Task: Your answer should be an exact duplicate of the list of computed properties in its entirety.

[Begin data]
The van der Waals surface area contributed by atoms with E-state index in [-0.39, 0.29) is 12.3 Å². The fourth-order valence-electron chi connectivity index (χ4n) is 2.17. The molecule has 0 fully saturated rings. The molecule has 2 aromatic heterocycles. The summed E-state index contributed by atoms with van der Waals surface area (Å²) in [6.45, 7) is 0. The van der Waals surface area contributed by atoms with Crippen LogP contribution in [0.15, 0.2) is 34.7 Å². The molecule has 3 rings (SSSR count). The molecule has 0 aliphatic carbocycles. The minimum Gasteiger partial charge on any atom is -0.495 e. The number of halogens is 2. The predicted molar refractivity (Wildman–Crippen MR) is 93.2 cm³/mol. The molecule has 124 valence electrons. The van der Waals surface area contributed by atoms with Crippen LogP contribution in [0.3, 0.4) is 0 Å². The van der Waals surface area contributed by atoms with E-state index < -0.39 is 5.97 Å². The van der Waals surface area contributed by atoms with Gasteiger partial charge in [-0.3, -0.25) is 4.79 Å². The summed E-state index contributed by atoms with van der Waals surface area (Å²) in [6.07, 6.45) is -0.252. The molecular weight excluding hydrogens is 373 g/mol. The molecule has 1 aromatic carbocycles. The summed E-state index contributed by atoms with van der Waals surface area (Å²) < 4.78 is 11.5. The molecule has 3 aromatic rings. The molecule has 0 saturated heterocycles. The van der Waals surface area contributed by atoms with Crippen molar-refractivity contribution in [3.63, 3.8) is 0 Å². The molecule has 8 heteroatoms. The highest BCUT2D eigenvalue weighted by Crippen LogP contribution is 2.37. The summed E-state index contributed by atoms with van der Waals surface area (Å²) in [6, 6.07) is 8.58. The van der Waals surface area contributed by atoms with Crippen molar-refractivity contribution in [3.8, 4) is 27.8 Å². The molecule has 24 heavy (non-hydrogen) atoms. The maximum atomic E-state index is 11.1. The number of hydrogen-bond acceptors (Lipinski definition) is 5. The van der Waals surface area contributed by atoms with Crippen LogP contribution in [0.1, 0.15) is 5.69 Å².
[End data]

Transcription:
The van der Waals surface area contributed by atoms with E-state index in [-0.39, 0.29) is 12.3 Å². The fourth-order valence-electron chi connectivity index (χ4n) is 2.17. The molecule has 0 fully saturated rings. The molecule has 2 aromatic heterocycles. The summed E-state index contributed by atoms with van der Waals surface area (Å²) in [6.45, 7) is 0. The van der Waals surface area contributed by atoms with Crippen LogP contribution in [0.15, 0.2) is 34.7 Å². The molecule has 3 rings (SSSR count). The molecule has 0 aliphatic carbocycles. The minimum Gasteiger partial charge on any atom is -0.495 e. The number of halogens is 2. The predicted molar refractivity (Wildman–Crippen MR) is 93.2 cm³/mol. The molecule has 124 valence electrons. The van der Waals surface area contributed by atoms with Crippen LogP contribution in [0.3, 0.4) is 0 Å². The van der Waals surface area contributed by atoms with E-state index < -0.39 is 5.97 Å². The van der Waals surface area contributed by atoms with Gasteiger partial charge in [-0.3, -0.25) is 4.79 Å². The summed E-state index contributed by atoms with van der Waals surface area (Å²) in [6.07, 6.45) is -0.252. The molecular weight excluding hydrogens is 373 g/mol. The molecule has 1 aromatic carbocycles. The summed E-state index contributed by atoms with van der Waals surface area (Å²) < 4.78 is 11.5. The molecule has 3 aromatic rings. The molecule has 0 saturated heterocycles. The van der Waals surface area contributed by atoms with Crippen molar-refractivity contribution in [3.63, 3.8) is 0 Å². The molecule has 8 heteroatoms. The highest BCUT2D eigenvalue weighted by Crippen LogP contribution is 2.37. The summed E-state index contributed by atoms with van der Waals surface area (Å²) in [6, 6.07) is 8.58. The van der Waals surface area contributed by atoms with Crippen molar-refractivity contribution in [3.8, 4) is 27.8 Å². The molecule has 24 heavy (non-hydrogen) atoms. The maximum atomic E-state index is 11.1. The number of hydrogen-bond acceptors (Lipinski definition) is 5. The van der Waals surface area contributed by atoms with Crippen LogP contribution in [0.1, 0.15) is 5.69 Å².